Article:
Where are the 60 Home Run Hitters?

There have been a lot of homers in baseball this season. Perhaps too many, as Jay Jaffe wrote back in June. At its current pace, the majors will average 227 home runs per team, clobbering the 2017 mark of 204 and coming in way ahead of last year’s 186 mark. When Barry Bonds broke the single-season home run record in 2001, the major league team average was 182. When McGwire and Sosa dueled, it was 169. When Roger Maris broke Babe Ruth’s record, the team average was 152. So how is it that we have a 50% increase in home runs from the time Maris hit 61, and a 22% increase over last year, and yet still don’t have a player likely to hit 60 homers?

Here are this year’s home run leaders through Tuesday’s games along with their projected total, their current pace based on team games, and the number of homers per 700 plate appearances (which will be more important later):

MLB Home Run Leaders
Name PA HR Projected Pace HR/700 PA
Cody Bellinger 401 34 50 57 59
Christian Yelich 388 33 47 56 60
Mike Trout 402 30 48 51 52
Peter Alonso 394 30 45 52 53
Edwin Encarnacion 377 28 44 49 52
Josh Bell 408 27 39 47 46
Hunter Renfroe 304 27 43 47 62
Franmil Reyes 314 26 40 45 58
Max Muncy 381 25 38 42 46
Freddie Freeman 426 25 38 42 41
Mike Moustakas 382 25 38 42 46
Jorge Soler 395 25 37 42 44
Through July 16, 2019

Projections, which are admittedly somewhat conservative, expect there to be one 50-homer hitter at the end of the year (Cody Bellinger), as well as a handful of players with at least 40 homers. Even if we go by pace and the hitters hit exactly was well as they have up to this point, Bellinger and Yelich will have great seasons but fall a few homers shy of 60. Yelich and Hunter Renfroe are the only players on a 60-homer pace if they were to get to 700 plate appearances. While all the home runs being hit might make it seem like a 60-homer season should happen, the sheer number of homers in the game don’t actually dictate what the league leader might do. The graph below shows the average number of home runs by team per year along with the home run leader for that season:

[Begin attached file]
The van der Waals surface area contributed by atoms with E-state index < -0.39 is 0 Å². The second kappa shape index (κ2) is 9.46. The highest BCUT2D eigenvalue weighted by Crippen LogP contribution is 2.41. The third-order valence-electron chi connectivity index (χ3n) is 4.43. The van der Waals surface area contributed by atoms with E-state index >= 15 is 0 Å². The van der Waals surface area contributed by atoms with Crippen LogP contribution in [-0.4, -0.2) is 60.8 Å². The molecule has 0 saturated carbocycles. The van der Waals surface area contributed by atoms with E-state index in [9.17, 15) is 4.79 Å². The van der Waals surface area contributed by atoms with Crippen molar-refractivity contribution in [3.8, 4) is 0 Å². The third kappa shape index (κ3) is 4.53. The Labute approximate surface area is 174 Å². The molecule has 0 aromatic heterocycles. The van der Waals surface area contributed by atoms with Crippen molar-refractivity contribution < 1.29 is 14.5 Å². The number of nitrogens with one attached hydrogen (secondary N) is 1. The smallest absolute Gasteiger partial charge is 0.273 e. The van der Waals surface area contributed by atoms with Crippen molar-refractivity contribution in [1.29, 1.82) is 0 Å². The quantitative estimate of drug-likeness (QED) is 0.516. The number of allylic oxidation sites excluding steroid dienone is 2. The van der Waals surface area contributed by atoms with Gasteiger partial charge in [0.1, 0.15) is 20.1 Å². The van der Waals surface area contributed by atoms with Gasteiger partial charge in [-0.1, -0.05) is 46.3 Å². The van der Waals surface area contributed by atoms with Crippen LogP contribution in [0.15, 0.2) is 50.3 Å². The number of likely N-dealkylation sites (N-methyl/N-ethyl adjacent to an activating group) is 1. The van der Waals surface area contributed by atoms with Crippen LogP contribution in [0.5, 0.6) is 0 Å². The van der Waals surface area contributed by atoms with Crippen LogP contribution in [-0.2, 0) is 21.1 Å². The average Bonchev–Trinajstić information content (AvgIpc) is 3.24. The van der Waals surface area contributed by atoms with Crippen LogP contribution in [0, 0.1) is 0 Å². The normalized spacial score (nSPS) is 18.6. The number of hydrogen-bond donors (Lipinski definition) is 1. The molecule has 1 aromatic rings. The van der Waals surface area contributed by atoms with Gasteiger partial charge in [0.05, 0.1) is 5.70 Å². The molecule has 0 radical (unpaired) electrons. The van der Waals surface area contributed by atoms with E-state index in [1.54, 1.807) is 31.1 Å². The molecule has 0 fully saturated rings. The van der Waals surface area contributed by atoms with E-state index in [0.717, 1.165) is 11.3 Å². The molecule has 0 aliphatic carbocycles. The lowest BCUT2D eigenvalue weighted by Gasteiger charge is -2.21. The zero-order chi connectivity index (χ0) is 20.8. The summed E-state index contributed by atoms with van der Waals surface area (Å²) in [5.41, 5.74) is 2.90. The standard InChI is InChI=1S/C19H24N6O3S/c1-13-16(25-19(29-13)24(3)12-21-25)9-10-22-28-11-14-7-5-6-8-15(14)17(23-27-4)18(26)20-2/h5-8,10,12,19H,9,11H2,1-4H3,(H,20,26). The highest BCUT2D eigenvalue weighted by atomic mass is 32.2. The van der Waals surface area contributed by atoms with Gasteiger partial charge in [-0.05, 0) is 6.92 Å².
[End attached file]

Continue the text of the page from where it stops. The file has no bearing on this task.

While the numbers can track together, league leaders have mostly stuck around the same place, even as homers league-wide have gone way up. The dip in 1981 is due to a less than full season; the two seasons right before the big jump in 1996 were also strike-shortened. To provide a more direct comparison, here’s the same information on a scatter plot:

There is a bit of a relationship there, but all of the big individual home run seasons are outliers that don’t quite track with the general rise of home runs. There have been eight seasons with a team average of at least 180 homers. Four of those seasons featured league-leader seasons of at least 59 homers, but the other four saw the league leader end up at least 10 homers shy of 60. If we were to continue that line of reasoning and look at this season’s pace of 227 homers, we’d see it lines up with 64 homers, but based on prior seasons, we are just as likely to end up well below that mark as we are at or above it.

The short answer to why there isn’t likely to be a 60 home run hitter is that having a 60-homer season isn’t necessarily tied to league-wide homers. We can find further evidence when looking at this year’s particular crop of major league players. First, let’s take a look at older big home run seasons. There have been 19 individual seasons where a player has hit at least 55 homers. Those players are listed below along with their home runs per 700 plate appearances in the three seasons preceding the 55+ homer season, as well as the single-best HR/700 PA season in those three years:

Players with 55+ Home Runs
Name Season PA HR 3-YR HR/700 PA 3-YR High HR/700
Barry Bonds 2001 664 73 48 57
Mark McGwire 1998 681 70 64 66
Sammy Sosa 1998 722 66 42 52
Mark McGwire 1999 661 65 70 72
Sammy Sosa 2001 711 64 59 64
Sammy Sosa 1999 712 63 51 64
Roger Maris 1961 698 61 34 47
Babe Ruth 1927 691 60 47 51
Giancarlo Stanton 2017 692 59 55 59
Babe Ruth 1921 693 59 43 62
Mark McGwire 1997 657 58 61 66
Ryan Howard 2006 704 58 43 44